YOUR MOST POWERFUL TEACHING TOOL
“Blessed is the man who fears the LORD, who greatly delights in his commandments!
HIS OFFSPRING WILL BE MIGHTY IN THE LAND; the generation of the upright will be blessed”
(Psalm 112:1, 2).
There are so many wonderful resources and curriculums available for homeschoolers today. However, what do you think is your most powerful teaching tool? Can I tell you what I believe it is?
It’s your lifestyle!
Your children learn more from watching you and your husband than from all the curriculums you will ever purchase. You teach them how to have a successful marriage (or an unhappy one) by the way you and your husband relate to each other. My parents gave me an amazing example of a godly marriage. I know this set my husband and me on a path of a wonderful marriage for nearly 55 years.
When we commit to establishing family worship in our family, our children become aware that we honor God's Word. It’s not enough for us to go to church on Sunday or Saturday, but our children need to know that we can’t get through one day without the sustenance of God's precious Word. When we make it a commitment to read His Word and pray together morning and evening, they know that we truly are Bible believers and praying parents.
If your children do not see you honoring the Word of God each day, will they think it is something worth studying and reading? If we do not gather with them to pray together every day, will they see the importance of prayer?
Our children see by our lifestyle what is important to us. What do they see? A materialistic attitude, trying to keep up with the Joneses, and following the crowd? Or perhaps more commitment to sports than to the teaching of God’s Word? Or do they truly see that God is the priority in our lives?
Your children gain convictions about the sanctity of life by observing your attitude about children. If your attitude is against having more children, they subconsciously imbibe that children are a commodity to have according to your plans, rather than gifts to be embraced by God.
What about eating together at the table? Even in homeschooling families, this biblical tradition is being lost today as we get caught up in all the extra-curricular activities. I know that all these activities are very good. Satan, the deceiver, never entices us with things that are evil, but with things that are “good, pleasant, and wise” (Genesis 3:6).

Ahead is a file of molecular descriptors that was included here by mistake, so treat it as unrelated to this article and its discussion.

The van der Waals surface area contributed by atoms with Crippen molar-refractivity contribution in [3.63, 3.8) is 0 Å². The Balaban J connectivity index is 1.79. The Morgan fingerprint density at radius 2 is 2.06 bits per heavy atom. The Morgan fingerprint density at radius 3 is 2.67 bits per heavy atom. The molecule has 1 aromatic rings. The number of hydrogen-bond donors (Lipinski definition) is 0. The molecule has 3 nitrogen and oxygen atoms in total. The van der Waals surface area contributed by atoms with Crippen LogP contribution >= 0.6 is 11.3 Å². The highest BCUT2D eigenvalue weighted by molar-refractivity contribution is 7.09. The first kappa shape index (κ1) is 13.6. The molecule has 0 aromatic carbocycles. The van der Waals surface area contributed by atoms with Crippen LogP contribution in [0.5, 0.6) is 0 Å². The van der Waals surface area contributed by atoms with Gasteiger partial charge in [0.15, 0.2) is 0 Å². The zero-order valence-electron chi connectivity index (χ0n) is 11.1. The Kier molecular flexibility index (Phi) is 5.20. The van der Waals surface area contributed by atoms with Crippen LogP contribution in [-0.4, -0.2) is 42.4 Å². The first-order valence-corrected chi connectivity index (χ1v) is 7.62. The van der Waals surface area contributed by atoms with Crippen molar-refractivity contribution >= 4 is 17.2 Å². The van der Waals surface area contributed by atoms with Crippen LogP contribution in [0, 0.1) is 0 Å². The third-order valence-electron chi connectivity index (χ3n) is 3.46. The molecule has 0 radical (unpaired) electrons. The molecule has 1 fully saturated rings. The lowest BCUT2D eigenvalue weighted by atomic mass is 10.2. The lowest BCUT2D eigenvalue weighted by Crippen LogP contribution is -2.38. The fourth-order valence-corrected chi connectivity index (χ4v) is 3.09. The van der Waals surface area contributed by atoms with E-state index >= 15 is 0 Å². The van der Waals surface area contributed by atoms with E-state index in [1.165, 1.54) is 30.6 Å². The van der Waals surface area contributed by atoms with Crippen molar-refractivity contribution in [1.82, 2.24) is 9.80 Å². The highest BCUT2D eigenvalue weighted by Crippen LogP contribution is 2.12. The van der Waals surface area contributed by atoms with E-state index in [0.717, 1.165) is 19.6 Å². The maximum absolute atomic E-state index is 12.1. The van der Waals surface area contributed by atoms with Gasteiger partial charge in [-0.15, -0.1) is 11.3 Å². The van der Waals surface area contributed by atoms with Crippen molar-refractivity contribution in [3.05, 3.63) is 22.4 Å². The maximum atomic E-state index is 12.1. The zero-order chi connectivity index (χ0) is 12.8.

If we don’t sit together for meals, what are we teaching our children? What example do we give them for when they establish their family life? Will they grow up always eating out and not establishing this biblical premise?
We read a biblical picture of a blessed family in Psalm 128:3 (NLT): “Your wife will be like a fruitful grapevine, flourishing within your home. Your children will be like vigorous young olive trees as they sit around your able.”
Your children learn the true roles of male and female by watching your lifestyle. I saw this exemplified in the lives of my parents. My mother was a beautiful homemaker and godly, submissive wife (although full of spark and forever getting the giggles)! My father was a real man (not a trace of wimpiness in him). He was known as a man’s man in a man’s world. But did he want my mother to compete with him? No. He reveled in her femaleness and the beautiful feminine clothes she sewed. She always dressed like a queen and he was so proud of femininity.
It’s amazing what theological truths we teach our children in our daily lives. When your husband sits at the head of table each evening, the children subconsciously become aware that he is the head of the home. And when he leads them in family devotions, the children understand that he is the priest and leader of the home. He is also teaching them how to conduct family life when they start a family.
You prepare your children for life by your daily attitudes and how you cope in times of stress. They observe whether your trust is in God or whether you cave in because you trust in your own resources.
Paul could confidently say to the young believers: “Be ye followers of me, even as I also am of Christ” (1 Corinthians 11:1). Paul didn’t say this once, but on many occasions (1 Corinthians 4:16; Philippians 3:17; 1 Thessalonians 1:6; and 2 Thessalonians 2:14). Can we say these words to our children?
Deuteronomy 5:29: “O that there was such a heart in them, that they would fear me, and keep ALL my commandments ALWAYS that it might be WELL WITH THEM, AND WITH THEIR CHILDREN FOREVER!” Do you notice that this Scripture has an exclamation after it? It must be important in God’s eyes.
Blessings from Nancy Campbell
“Thank you, dear Father God for the privilege of building a dynasty for your kingdom. Help me to live according to Your ways so I can pass on your ways to our children and future generations. Amen.”
I’m leading the way for my children, showing them a passionate lifestyle for God and His ways—a passion for prayer, a passion for worship, a passion for God’s Word, and a passion God’s perfect will.